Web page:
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Cupid pulls out the arrow from the quiver
Venere pointing Psiche out to Cupido

Materials and methods

Vault: made of a horizontal composite wooden framework situated just beneath the tie beams of the trusses of the roof, to which secondary warps made of oil painted plastered wattle mats are connected. Although it was originally a lightweight structure old restoration work destroyed its self supporting system.

Walls: fresco with some areas painted a secco, various different preparatory drawing techniques can be noted (spolvero, battitura dei fili, direct incision, incision using a cartoon).

Recorded restoration work

Eighteenth century
In 1781 Academy professor, Giovanni Bottani, undertook the restoration of the vault and in 1782 architect Paolo Pozzo designed a plan to strengthen it. In 1789 Bottani and some of his pupils restored the paintings and decorations.

Nineteenth century
In 1906 restorers Luigi Cavenaghi and Francesco Steffanoni tried unsuccessfully to perform a transfer by strappo of Cupid nocking his arrow in the semi-octagon and in 1909 Florentine restorer Fabrizio Lucarini tried to remove other panels using the technique of strappo, again without success.
Between 1912 and 1918 Dante Berzuini, initially custodian and later painter-restorer, was engaged to consolidate the colour in the vault; in 1918 he restored the fresco of Mars and Venus bathing, damaged when a powder keg exploded.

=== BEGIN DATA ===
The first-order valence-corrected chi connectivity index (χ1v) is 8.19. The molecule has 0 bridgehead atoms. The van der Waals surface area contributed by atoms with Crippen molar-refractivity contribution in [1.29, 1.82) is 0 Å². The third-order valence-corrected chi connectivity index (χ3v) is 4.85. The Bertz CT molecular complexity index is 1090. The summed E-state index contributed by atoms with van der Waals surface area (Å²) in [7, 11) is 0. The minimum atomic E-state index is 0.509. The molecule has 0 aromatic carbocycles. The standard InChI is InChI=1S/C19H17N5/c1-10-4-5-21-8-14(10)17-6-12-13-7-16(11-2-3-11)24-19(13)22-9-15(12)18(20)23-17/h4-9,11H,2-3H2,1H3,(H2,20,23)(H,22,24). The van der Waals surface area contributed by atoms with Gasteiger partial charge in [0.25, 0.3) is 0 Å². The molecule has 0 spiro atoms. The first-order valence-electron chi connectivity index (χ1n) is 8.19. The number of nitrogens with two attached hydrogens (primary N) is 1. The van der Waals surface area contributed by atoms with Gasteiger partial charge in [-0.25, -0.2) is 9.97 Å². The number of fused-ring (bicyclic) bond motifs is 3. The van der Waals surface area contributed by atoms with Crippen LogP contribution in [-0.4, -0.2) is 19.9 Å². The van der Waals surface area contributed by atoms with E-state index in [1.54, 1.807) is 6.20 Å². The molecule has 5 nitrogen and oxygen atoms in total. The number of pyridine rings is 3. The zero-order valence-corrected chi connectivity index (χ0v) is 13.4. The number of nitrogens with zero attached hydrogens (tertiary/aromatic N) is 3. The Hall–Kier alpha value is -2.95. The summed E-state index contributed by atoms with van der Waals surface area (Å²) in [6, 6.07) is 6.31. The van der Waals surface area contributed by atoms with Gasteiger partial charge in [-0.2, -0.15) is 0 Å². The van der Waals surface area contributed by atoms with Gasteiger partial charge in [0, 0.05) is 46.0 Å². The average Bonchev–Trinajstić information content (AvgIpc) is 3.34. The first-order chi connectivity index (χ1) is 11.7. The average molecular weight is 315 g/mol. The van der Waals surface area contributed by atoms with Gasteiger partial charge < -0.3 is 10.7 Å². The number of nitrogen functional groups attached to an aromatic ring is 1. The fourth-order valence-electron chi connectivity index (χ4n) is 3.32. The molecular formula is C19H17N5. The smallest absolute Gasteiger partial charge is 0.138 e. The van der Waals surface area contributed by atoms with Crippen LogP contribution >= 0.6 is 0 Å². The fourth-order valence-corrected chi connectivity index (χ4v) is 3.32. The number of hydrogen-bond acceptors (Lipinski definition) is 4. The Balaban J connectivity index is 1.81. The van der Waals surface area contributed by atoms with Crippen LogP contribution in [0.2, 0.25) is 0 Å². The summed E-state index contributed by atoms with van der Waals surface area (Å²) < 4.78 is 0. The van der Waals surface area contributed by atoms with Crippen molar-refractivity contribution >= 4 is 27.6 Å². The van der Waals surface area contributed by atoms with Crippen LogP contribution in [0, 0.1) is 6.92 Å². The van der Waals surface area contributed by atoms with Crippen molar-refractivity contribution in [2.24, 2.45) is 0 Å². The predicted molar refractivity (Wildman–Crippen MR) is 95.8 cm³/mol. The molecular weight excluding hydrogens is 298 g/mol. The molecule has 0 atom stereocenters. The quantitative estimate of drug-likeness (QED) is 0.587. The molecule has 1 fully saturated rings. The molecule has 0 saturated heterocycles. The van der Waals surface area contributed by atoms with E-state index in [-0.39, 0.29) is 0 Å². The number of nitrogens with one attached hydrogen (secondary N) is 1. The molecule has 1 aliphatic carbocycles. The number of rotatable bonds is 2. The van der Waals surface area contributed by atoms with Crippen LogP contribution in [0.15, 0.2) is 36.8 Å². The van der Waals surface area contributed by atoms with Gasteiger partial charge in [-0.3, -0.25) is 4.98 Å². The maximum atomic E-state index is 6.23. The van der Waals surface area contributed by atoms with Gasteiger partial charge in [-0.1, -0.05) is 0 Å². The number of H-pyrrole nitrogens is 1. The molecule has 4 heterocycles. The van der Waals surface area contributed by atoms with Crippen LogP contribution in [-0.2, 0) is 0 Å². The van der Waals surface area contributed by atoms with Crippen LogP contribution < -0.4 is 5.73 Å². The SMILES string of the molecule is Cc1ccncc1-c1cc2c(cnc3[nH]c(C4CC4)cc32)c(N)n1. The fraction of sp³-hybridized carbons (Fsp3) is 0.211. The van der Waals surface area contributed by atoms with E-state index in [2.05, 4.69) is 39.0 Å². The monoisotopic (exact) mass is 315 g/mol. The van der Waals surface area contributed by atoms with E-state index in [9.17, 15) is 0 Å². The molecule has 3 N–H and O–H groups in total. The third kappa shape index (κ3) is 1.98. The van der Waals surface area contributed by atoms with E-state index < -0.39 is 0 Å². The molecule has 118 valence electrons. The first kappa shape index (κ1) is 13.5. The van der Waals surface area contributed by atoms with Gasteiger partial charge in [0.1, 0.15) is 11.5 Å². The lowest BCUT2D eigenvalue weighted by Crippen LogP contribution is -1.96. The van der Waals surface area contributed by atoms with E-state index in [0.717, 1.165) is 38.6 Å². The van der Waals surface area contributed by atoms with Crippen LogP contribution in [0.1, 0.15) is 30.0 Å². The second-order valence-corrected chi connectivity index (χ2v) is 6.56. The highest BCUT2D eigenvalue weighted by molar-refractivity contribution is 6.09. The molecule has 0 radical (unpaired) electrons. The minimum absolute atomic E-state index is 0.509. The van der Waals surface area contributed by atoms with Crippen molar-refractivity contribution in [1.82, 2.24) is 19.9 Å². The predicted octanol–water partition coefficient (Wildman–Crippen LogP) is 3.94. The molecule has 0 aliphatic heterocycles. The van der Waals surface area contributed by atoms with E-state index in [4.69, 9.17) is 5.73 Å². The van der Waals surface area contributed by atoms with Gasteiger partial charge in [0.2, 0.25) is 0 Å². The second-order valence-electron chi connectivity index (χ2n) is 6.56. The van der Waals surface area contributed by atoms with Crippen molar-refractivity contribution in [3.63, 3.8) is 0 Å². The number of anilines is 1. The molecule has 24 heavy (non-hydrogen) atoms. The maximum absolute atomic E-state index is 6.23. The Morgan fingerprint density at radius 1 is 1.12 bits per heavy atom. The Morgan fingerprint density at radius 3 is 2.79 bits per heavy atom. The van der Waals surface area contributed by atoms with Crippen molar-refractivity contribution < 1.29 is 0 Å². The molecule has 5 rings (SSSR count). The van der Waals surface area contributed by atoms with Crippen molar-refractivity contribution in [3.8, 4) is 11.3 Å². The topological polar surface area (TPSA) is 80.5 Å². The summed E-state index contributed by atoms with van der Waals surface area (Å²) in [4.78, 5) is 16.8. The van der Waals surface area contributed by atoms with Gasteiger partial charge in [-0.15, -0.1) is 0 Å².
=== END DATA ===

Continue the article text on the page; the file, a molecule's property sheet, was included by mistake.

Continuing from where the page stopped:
In 1929 static restoration was carried out and supports were added.
In the early 1940s Arturo Raffaldini restored the frescoes and the ceiling (stabilising the plaster and removing earlier repainting).

Restoration 1984/1989

After initial work in 1982/83 and preparatory tests, this was performed by the Istituto Centrale del Restauro.

Conditions prior to restoration

Vault: the structure showed signs of earlier damage; the wattle matting was warped and parts of the plaster, gold leaf and paint surfaces were missing; also visible were traces of repainting and a brown patina that altered the colours.

Walls: parts of the plaster missing, damp, bulging in the lower part of the North wall, previously filled with plaster; salt efflorescence and blanching (previously a protective layer had been spread on top); paint flaking off, particularly in the areas where the dry painting technique had been used; some repainting in the lunette of Psyche taking a tuft of gold wool and on the Banquet scene table.

Work carried out

Vault: an adhesive was injected from the extrados through to the wattle matting; the matting was attached to the supporting structure with metal features; the paint layer was consolidated and then cleaned.

Walls: the paint layer was stabilised and surface dust and earlier restoration were sponged off with water and surfactant. Once stabilised, the plaster stucco work was removed and the losses were filled with lime and sand mortar. Bulging was treated by removing the plaster used to fill it and the plaster was then fixed back on the wall with lime mortar.

Further reading:

  • L’Istituto Centrale del Restauro per Palazzo Te, volume speciale del “Bollettino d’Arte”, Ministero per i Beni Culturali e Ambientali, Roma 1994.
  • BELLUZZI A., Palazzo Te a Mantova, Panini, Modena 1998, cap. IX; pp. 446-456.

With the support of:

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